The tweet was clearly meant to scare me. Jack Posobiec, an alt-right bottom-feeder best known for promoting the Pizzagate and Seth Rich conspiracy theories, issued this ominous warning on November 25:
Posobiec is an ally of the notorious Roger Stone, famed for his political dirty tricks, and the tweet echoed the phrase “time in a barrel,” which Stone had tweeted prior to scandals breaking out about Democratic Party bigwig John Podesta (the Wikileaks email leak) and Senator Al Franken (the accusations of sexual assault). I wondered what Posobiec could possibly have on me. The most shocking thing about my emails is my tardiness in answering them; I have hundreds of orphaned missives in my “drafts” folder. My sex life, for better or worse, is hardly tabloid material. And I have never sexually harassed anyone. Maybe Posobiec, being a fabulist, was planning on inventing a lurid tale of depraved behavior?
Posobiec’s smear job, which came a few days later, was weak tea. He had dug up some tweets I had written in 2014 and 2016 offering a partial defense of conservative political scientist Tom Flanagan and fired Nintendo employee Alison Rapp, both of whom had heterodox opinions on child pornography. In my tweets, I argued that the law should distinguish between child porn that is a work of the imagination (where no one is harmed in the production) and child porn that is a work of reproduction (where actual children are hurt); that possession of child porn might best be dealt with through therapy rather than jail; and that Flanagan and Rapp shouldn’t be fired for arguing for changes in child porn laws. Posobiec spun this into a defense of child porn, and argued that I was a hypocrite for criticizing Alabama senatorial candidate Roy Moore, who faces multiple credible accusations of child molestation.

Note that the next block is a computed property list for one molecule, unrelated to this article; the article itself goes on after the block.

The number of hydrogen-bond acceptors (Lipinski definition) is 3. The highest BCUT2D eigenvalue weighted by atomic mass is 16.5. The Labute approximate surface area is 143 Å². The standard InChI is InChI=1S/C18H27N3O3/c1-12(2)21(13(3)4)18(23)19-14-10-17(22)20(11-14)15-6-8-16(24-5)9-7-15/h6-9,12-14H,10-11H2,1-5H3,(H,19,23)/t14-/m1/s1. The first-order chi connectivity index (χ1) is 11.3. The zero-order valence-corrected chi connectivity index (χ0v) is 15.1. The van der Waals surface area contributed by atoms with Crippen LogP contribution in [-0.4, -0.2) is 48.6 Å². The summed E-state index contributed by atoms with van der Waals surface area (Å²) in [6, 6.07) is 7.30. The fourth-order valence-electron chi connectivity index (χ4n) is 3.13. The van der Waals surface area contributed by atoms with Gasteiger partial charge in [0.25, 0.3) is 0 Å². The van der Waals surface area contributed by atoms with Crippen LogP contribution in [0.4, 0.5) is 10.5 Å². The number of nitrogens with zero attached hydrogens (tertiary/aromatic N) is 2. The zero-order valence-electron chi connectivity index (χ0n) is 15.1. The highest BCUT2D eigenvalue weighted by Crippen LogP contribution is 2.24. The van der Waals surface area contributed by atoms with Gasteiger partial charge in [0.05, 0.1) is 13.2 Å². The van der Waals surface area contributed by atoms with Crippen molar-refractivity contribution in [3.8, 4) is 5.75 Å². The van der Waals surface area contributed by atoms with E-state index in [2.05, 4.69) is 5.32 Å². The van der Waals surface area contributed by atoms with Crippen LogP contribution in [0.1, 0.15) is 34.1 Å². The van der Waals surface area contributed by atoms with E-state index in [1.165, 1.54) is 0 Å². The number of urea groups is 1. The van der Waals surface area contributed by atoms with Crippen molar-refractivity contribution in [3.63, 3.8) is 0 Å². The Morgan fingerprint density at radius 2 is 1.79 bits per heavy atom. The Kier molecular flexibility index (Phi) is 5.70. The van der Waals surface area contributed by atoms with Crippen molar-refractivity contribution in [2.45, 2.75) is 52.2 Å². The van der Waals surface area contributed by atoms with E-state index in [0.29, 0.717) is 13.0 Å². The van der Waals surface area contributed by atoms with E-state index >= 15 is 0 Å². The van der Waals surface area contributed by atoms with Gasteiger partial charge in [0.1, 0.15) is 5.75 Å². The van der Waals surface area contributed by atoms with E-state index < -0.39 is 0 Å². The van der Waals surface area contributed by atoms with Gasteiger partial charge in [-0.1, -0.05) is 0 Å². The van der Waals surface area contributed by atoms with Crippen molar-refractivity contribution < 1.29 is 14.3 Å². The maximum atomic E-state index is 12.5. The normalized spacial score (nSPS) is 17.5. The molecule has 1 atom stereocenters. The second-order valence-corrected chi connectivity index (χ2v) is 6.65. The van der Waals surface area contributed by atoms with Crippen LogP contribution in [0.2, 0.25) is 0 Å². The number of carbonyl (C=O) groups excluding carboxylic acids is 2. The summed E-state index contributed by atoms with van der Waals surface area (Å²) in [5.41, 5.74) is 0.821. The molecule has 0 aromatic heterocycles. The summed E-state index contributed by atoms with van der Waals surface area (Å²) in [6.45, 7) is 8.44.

We live in an age of weaponized outrage, where bad faith actors use out of context statements to get people fired. But I had little to fear from Posobiec’s attack, not just because he was attacking perfectly reasonable opinions. I was also safe because my employer, The New Republic, is secure in its identity as a journal of opinion and has owners who can recognize a right-wing character assassination when they see it.